What happens to the temperature of a gas when it is compressed?

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Richard Feynman described it nicely. Put your finger over the hole at the end of a bike pump and push the handle in. This forces a piston (the sliding disc inside that traps the air and squashes it) to compress the air. Air particles are constantly moving and when they...

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Richard Feynman described it nicely. Put your finger over the hole at the end of a bike pump and push the handle in. This forces a piston (the sliding disc inside that traps the air and squashes it) to compress the air. Air particles are constantly moving and when they bounce off a stationary wall they have the same speed as before. If the wall is moving towards the particles (like when the piston is pushed in) they bounce off with a slightly greater speed than they had before. If you make particles move faster you have increased their temperature.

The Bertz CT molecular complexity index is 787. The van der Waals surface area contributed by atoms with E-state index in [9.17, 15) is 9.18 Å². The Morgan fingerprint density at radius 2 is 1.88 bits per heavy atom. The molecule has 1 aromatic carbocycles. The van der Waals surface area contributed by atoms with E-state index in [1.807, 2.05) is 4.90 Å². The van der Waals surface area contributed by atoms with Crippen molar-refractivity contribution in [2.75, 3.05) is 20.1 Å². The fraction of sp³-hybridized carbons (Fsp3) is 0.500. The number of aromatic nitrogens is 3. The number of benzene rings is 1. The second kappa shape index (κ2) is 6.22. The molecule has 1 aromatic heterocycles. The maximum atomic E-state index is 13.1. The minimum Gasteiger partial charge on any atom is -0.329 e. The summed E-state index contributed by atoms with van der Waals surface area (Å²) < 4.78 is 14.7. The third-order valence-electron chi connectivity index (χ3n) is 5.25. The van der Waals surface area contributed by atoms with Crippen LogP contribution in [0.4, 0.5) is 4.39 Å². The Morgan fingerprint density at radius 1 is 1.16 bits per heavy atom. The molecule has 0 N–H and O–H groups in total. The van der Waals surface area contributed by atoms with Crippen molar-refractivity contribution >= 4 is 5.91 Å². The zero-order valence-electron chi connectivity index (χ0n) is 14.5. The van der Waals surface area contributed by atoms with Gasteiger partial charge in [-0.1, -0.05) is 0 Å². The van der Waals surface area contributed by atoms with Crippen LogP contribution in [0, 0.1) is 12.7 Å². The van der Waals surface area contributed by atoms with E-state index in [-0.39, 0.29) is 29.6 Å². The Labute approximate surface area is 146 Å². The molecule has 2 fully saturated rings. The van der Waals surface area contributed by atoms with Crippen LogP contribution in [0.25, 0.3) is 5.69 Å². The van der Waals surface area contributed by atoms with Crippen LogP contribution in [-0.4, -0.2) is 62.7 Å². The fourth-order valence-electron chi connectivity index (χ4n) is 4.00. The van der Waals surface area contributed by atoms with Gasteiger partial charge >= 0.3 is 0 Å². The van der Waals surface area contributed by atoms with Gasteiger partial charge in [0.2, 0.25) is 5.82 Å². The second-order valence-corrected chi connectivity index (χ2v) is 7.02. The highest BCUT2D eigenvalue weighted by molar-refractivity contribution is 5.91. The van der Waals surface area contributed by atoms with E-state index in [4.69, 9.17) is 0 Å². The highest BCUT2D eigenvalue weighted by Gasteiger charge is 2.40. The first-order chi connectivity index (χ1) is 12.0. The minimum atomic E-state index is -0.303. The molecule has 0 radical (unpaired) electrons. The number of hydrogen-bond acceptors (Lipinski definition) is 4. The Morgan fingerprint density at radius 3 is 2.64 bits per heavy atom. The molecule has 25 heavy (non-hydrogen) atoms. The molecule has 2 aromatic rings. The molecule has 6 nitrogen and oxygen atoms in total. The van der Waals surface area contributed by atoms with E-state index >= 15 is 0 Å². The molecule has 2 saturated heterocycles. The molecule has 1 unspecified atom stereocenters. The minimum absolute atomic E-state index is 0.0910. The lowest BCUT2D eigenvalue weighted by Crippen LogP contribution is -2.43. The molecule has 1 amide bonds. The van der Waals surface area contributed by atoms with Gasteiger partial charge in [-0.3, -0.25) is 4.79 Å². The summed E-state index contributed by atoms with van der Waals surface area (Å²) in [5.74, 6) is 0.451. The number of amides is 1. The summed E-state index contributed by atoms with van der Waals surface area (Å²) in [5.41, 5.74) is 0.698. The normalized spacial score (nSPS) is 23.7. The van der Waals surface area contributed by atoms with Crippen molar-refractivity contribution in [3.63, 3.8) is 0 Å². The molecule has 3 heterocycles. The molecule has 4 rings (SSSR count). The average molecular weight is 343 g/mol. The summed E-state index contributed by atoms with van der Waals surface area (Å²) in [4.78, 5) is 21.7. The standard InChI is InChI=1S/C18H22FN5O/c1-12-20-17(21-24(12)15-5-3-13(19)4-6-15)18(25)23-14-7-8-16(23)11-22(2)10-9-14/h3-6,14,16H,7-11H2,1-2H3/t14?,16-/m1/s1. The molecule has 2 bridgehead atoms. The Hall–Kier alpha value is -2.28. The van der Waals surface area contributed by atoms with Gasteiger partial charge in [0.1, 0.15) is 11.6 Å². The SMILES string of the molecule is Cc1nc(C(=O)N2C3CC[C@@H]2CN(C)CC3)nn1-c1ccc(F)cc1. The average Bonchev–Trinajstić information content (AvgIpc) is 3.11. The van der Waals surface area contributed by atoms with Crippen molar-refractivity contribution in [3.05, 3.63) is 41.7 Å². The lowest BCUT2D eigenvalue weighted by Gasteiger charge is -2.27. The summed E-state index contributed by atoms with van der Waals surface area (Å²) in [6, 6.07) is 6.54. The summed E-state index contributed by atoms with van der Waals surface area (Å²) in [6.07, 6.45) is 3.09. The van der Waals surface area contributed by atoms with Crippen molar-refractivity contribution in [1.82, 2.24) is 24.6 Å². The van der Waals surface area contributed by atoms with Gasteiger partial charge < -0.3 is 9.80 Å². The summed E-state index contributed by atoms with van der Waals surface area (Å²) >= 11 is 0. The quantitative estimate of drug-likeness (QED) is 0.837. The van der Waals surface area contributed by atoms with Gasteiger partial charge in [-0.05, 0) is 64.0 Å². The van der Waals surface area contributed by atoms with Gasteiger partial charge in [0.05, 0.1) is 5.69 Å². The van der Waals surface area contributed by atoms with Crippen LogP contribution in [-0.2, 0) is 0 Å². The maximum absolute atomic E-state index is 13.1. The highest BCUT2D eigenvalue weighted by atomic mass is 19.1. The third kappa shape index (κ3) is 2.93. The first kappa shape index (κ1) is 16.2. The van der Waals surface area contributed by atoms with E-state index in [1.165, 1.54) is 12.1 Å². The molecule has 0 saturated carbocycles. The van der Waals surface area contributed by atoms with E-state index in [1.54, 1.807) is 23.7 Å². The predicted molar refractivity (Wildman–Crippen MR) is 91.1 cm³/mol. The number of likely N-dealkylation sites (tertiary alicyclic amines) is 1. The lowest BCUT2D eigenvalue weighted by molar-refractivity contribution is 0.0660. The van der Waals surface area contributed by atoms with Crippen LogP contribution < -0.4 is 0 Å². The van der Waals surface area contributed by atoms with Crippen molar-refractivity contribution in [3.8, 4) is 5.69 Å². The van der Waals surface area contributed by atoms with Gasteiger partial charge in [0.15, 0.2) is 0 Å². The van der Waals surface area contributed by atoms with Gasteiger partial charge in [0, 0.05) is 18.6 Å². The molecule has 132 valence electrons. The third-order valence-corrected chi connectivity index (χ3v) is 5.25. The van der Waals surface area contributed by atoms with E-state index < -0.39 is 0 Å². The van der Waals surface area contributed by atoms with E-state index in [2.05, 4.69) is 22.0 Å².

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According to the ideal gas law the pressure P, volume V, amount of substance n and temperature of a gas are related as P*V = n*R*T, where R is a universal constant.

As a gas is compressed, work is being done on the gas. The result of the work is first a decrease in its volume with the temperature not being affected. Once the gas has reached a volume where it cannot be compressed further into a smaller volume, we have the parameters V, n and R in the equation taking on constant values. This reduces the equation to P = k*T. Now temperature is directly proportional to the pressure.

As the gas is compressed, the work put into the system goes to increasing the temperature of the gas.

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